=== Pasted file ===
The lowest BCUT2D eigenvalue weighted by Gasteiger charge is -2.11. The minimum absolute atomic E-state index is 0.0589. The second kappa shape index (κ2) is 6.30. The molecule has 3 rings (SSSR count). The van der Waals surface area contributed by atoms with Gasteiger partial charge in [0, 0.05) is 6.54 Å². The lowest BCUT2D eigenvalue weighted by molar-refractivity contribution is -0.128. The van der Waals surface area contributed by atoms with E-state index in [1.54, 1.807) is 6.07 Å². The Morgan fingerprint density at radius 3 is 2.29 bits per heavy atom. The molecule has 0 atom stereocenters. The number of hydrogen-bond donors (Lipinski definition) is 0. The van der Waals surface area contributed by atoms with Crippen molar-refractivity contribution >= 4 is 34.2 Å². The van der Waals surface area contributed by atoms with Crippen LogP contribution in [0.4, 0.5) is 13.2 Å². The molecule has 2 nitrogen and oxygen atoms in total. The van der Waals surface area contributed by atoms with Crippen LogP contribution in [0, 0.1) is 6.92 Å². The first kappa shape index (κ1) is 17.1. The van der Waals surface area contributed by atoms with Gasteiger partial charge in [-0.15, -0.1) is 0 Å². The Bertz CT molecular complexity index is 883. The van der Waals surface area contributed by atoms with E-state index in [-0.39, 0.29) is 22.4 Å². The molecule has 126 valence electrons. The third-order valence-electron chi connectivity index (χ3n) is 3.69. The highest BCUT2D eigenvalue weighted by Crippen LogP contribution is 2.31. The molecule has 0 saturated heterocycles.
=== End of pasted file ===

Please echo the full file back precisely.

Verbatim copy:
The lowest BCUT2D eigenvalue weighted by Gasteiger charge is -2.11. The minimum absolute atomic E-state index is 0.0589. The second kappa shape index (κ2) is 6.30. The molecule has 3 rings (SSSR count). The van der Waals surface area contributed by atoms with Gasteiger partial charge in [0, 0.05) is 6.54 Å². The lowest BCUT2D eigenvalue weighted by molar-refractivity contribution is -0.128. The van der Waals surface area contributed by atoms with E-state index in [1.54, 1.807) is 6.07 Å². The Morgan fingerprint density at radius 3 is 2.29 bits per heavy atom. The molecule has 0 atom stereocenters. The number of hydrogen-bond donors (Lipinski definition) is 0. The van der Waals surface area contributed by atoms with Crippen molar-refractivity contribution >= 4 is 34.2 Å². The van der Waals surface area contributed by atoms with Crippen LogP contribution in [0.4, 0.5) is 13.2 Å². The molecule has 2 nitrogen and oxygen atoms in total. The van der Waals surface area contributed by atoms with Crippen LogP contribution in [0, 0.1) is 6.92 Å². The first kappa shape index (κ1) is 17.1. The van der Waals surface area contributed by atoms with Gasteiger partial charge in [-0.15, -0.1) is 0 Å². The Bertz CT molecular complexity index is 883. The van der Waals surface area contributed by atoms with E-state index in [-0.39, 0.29) is 22.4 Å². The molecule has 126 valence electrons. The third-order valence-electron chi connectivity index (χ3n) is 3.69. The highest BCUT2D eigenvalue weighted by Crippen LogP contribution is 2.31. The molecule has 0 saturated heterocycles.